Each year, America celebrates the legacy and accomplishments of Martin Luther King Jr. And as we watch video clips of the “I Have a Dream” speech and see powerful photos of this civil-rights icon displayed across televisions and editorial pages, we tend to take a facile look at King’s work.
His deeper convictions are often overlooked as we mire ourselves in feel-good messages about nonviolent resistance and the abolition of racism and segregation.
King offered much more. In no place is this clearer than a rarely discussed book he wrote, called “Strength to Love,” in which he boldly and unapologetically called for mankind’s inner spirit to evolve into a better version of itself.
“Rarely do we find men who willingly engage in hard, solid thinking. There is an almost universal quest for easy answers and half-baked solutions,” he wrote. “Nothing pains some people more than having to think.”
Quotes like this are seldom mentioned in tributes to Dr. King. He challenged the nation’s social mores, not only on race issues, but on issues that still try us today.
“Success, recognition, and conformity are the bywords of the modern world where everyone seems to crave the anesthetizing security of being identified with the majority,” he wrote in critique of groupthink. He challenged us to not seek comfort with the herd. He implored us to look within to define our morals and to stand for what’s right, even when it’s not easy.
“Some philosophical sociologists suggest that morality is merely group consensus and that the folkways are the right ways,” he wrote, before warning us of the pitfalls of “rugged collectivism.”
Not even the church was spared from his censure, as he urged Christians to stand up as leaders—to stop taking polls and issue principled edicts.
“[M]ost people, and Christians in particular, are thermometers that record or register the temperature of majority opinion, not thermostats that transform and regulate the temperature of society,” he wrote. “We preachers have also been tempted by the enticing cult of conformity. … We preach comforting sermons and avoid saying anything from our pulpit which might disturb the respectable views of the comfortable members of our congregations.”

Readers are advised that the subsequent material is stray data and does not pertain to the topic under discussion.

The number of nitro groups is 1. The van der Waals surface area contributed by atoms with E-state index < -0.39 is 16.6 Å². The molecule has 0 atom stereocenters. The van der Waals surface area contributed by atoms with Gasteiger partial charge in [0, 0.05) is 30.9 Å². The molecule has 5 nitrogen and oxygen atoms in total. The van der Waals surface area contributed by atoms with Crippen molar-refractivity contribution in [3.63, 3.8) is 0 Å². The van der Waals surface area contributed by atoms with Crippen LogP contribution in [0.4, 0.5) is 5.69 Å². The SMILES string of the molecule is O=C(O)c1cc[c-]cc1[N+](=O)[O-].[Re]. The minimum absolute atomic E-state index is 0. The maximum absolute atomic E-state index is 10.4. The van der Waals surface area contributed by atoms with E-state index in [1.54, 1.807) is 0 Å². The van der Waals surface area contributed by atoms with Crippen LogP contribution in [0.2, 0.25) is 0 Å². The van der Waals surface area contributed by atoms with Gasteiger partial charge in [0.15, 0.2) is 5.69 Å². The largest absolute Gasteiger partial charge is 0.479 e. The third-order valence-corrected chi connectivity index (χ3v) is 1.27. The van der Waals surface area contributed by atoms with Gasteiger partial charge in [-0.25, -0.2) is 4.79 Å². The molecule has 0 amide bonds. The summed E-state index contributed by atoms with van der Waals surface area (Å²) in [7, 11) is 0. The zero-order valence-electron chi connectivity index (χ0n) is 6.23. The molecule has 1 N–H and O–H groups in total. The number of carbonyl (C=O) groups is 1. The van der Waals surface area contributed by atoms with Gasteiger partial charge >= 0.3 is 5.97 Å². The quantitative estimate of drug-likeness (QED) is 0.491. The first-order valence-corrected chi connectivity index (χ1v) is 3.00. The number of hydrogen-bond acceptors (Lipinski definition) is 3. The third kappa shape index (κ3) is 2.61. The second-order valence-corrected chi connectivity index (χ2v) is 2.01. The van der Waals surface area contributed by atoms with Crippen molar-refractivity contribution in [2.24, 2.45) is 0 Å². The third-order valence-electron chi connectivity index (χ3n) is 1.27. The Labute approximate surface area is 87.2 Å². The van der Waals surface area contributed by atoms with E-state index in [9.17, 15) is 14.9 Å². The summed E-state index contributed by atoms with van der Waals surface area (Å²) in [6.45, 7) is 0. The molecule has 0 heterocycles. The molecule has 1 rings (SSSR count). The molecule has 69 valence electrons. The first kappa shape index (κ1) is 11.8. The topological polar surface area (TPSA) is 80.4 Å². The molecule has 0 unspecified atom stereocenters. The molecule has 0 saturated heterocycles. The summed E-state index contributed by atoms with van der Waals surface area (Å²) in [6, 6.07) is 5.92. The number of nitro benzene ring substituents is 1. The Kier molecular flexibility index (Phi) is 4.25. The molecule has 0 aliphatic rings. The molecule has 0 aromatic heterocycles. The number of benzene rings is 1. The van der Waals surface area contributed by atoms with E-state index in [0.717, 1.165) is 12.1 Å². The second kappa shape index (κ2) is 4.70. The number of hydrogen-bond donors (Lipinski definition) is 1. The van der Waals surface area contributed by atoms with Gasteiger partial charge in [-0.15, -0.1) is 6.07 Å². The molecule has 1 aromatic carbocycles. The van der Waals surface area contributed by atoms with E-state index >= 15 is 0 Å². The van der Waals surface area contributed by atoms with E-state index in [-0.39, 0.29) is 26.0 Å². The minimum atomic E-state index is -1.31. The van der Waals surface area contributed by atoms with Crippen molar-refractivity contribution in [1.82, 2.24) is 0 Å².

The Baptist minister had a raging fire in his belly that compelled him to speak truth, in all its forms. King, a man whose stature was 5 feet, 7 inches, had words and a way of delivering them that made him seem like a giant.
Like David fearlessly approaching Goliath, he even turned his attention to the American foreign-policy establishment.
“Millions of citizens are deeply disturbed that the military-industrial complex too often shapes national policy, but they do not want to be considered unpatriotic,” wrote Dr. King. “Some men still feel that war is the answer to the problems of the world.”
King was a champion of peace, not only for blacks in America, but for the entire globe. To him, the principle of nonviolence wasn’t simply an imperative for individuals, but for governments, as well.
“There may have been a time when war served as a negative good by preventing the spread and growth of an evil force, but the destructive power of modern weapons eliminates even the possibility that war may serve as a negative good,” he wrote.
Most remarkable about King is that, despite his ability to recognize evil in the world, he did not allow it to consume him. He saw the spark of divinity in all of God’s children and urged a life of compassion.
“[T]he evil deed of the enemy-neighbor, the thing that hurts, never quite expresses all that he is. An element of goodness may be found even in our worst enemy,” he wrote. “This simply means that there is some good in the worst of us and some evil in the best of us. When we discover this, we are less prone to hate our enemies.”
Many people have never been exposed to this version of King. One might suspect that the less-talked-about views of King are rarely discussed because they are destabilizing. They represent threats to established institutions that often divide, rather than unite. Though love and reconciliation were always the end goal for King, he sometimes delivered tough messages to push us there.
King wasn’t just a civil-rights leader who delivered a Kumbaya message of racial harmony. He beseeched substantial shifts, not only in individuals but also within churches, institutions, and the government.
As we pause in memoriam of King, let’s not simply remember the sermons and messages he delivered that make us feel comfortable—let’s remember all of them.